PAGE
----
The claim that "democracy is bad for Russia" is balderdashby Mikhail Gorbachev / May 19, 2016 / Leave a comment
Published in June 2016 issue of Prospect Magazine
Of late, the word “democracy” has figured rarely in the speeches of Russian politicians. Disillusionment with democracy is also rife among Russian citizens, and not only them. A rolling back of democracy after its tumultuous inroads in the late 1980s and early 1990s has been a global phenomenon. There are serious reasons for that, of which the most important has been that the democratic leaders were not always competent to deal with the situation. I am convinced, however, that there is no alternative to democracy.
Different countries come to democracy by different routes and practise its principles in different ways. Russia will have to build a democracy that takes account of and builds on its cultural characteristics, traditions, mentality and national character. There are, however, certain features without which a system cannot be democratic. Some of these are of particular importance for Russia because we cannot yet claim they are found in our present way of life. These are: regular, honest elections ensuring a periodical turnover of those in power; stable constitutional order and a balance of powers between the three branches of government; competition between political parties; respect for basic human rights and freedoms; a just and impartial legal system and a developed civil society.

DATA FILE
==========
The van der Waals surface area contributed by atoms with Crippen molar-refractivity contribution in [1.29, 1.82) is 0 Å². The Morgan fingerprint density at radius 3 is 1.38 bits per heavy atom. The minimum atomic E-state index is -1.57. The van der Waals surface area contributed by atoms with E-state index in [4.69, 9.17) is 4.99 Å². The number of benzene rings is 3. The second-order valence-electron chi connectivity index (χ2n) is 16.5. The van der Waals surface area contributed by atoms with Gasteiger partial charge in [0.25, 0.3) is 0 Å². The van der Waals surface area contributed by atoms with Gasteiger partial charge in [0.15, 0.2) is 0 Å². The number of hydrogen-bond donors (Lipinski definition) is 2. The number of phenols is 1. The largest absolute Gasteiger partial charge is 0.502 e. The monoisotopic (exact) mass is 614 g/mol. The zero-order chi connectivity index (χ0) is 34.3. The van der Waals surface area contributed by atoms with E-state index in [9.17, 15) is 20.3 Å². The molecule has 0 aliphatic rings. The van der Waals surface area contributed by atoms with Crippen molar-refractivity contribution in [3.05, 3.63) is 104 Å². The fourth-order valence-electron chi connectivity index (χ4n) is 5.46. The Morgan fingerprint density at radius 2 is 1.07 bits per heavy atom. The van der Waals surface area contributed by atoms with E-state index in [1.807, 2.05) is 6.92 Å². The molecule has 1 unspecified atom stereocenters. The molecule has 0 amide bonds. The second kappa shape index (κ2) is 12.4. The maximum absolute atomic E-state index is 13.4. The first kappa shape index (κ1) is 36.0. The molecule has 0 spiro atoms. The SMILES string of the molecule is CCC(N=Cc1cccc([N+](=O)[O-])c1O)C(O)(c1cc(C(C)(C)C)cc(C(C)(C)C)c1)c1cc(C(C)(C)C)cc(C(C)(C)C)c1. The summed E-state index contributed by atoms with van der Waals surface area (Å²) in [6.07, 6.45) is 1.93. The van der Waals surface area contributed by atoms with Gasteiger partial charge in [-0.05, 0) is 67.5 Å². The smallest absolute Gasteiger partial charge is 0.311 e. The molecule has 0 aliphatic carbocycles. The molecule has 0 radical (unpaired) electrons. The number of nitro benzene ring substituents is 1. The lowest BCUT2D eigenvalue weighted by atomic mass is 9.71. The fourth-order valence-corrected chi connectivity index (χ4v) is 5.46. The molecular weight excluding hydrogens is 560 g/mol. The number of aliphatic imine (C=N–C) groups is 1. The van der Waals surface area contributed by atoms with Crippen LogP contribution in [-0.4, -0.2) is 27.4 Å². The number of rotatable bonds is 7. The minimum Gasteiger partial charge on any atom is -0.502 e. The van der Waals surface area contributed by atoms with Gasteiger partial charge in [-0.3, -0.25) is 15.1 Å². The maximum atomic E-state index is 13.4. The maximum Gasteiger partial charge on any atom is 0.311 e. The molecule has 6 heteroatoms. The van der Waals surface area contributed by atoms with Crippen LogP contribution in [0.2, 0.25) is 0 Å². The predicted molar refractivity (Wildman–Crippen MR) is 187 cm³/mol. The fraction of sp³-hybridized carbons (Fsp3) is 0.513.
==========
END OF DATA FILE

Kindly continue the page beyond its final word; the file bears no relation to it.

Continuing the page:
We in Russia have not yet found the “algorithm” for stable democracy, but that is not inevitable. Even less is it the result of “historical inability” or unreadiness of our people for democracy. “Democracy is not for Russians”—whether that claim comes from the right or the left, it is still balderdash.